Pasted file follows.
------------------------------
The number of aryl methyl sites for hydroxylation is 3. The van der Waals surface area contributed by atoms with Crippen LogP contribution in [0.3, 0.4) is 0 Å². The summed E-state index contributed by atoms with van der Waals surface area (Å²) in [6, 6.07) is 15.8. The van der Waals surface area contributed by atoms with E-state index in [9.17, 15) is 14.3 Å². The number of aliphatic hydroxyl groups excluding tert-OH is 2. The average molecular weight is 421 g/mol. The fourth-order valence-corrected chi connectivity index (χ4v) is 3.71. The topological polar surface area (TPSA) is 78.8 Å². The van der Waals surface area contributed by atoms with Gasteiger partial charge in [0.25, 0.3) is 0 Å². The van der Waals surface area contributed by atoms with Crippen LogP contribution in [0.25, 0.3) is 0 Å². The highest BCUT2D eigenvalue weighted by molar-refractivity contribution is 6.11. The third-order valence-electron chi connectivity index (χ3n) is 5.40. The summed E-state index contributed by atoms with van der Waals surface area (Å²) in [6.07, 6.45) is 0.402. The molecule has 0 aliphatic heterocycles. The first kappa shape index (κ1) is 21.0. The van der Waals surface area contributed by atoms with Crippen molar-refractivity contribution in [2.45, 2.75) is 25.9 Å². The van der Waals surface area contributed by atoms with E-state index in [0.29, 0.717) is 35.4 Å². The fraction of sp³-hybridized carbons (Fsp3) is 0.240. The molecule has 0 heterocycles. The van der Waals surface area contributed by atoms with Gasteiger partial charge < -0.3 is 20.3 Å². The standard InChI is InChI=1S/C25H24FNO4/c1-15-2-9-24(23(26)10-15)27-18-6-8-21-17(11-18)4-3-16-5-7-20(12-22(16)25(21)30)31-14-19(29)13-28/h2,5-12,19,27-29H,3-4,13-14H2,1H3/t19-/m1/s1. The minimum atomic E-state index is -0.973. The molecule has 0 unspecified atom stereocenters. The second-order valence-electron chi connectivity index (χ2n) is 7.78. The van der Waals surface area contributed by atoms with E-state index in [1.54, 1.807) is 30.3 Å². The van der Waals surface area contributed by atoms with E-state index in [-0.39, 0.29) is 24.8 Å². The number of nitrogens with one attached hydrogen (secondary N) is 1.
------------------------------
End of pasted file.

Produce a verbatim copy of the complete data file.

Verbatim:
The number of aryl methyl sites for hydroxylation is 3. The van der Waals surface area contributed by atoms with Crippen LogP contribution in [0.3, 0.4) is 0 Å². The summed E-state index contributed by atoms with van der Waals surface area (Å²) in [6, 6.07) is 15.8. The van der Waals surface area contributed by atoms with E-state index in [9.17, 15) is 14.3 Å². The number of aliphatic hydroxyl groups excluding tert-OH is 2. The average molecular weight is 421 g/mol. The fourth-order valence-corrected chi connectivity index (χ4v) is 3.71. The topological polar surface area (TPSA) is 78.8 Å². The van der Waals surface area contributed by atoms with Gasteiger partial charge in [0.25, 0.3) is 0 Å². The van der Waals surface area contributed by atoms with Crippen LogP contribution in [0.25, 0.3) is 0 Å². The highest BCUT2D eigenvalue weighted by molar-refractivity contribution is 6.11. The third-order valence-electron chi connectivity index (χ3n) is 5.40. The summed E-state index contributed by atoms with van der Waals surface area (Å²) in [6.07, 6.45) is 0.402. The molecule has 0 aliphatic heterocycles. The first kappa shape index (κ1) is 21.0. The van der Waals surface area contributed by atoms with Crippen molar-refractivity contribution in [2.45, 2.75) is 25.9 Å². The van der Waals surface area contributed by atoms with E-state index in [0.29, 0.717) is 35.4 Å². The fraction of sp³-hybridized carbons (Fsp3) is 0.240. The molecule has 0 heterocycles. The van der Waals surface area contributed by atoms with Gasteiger partial charge < -0.3 is 20.3 Å². The standard InChI is InChI=1S/C25H24FNO4/c1-15-2-9-24(23(26)10-15)27-18-6-8-21-17(11-18)4-3-16-5-7-20(12-22(16)25(21)30)31-14-19(29)13-28/h2,5-12,19,27-29H,3-4,13-14H2,1H3/t19-/m1/s1. The minimum atomic E-state index is -0.973. The molecule has 0 unspecified atom stereocenters. The second-order valence-electron chi connectivity index (χ2n) is 7.78. The van der Waals surface area contributed by atoms with E-state index in [1.54, 1.807) is 30.3 Å². The van der Waals surface area contributed by atoms with E-state index in [-0.39, 0.29) is 24.8 Å². The number of nitrogens with one attached hydrogen (secondary N) is 1.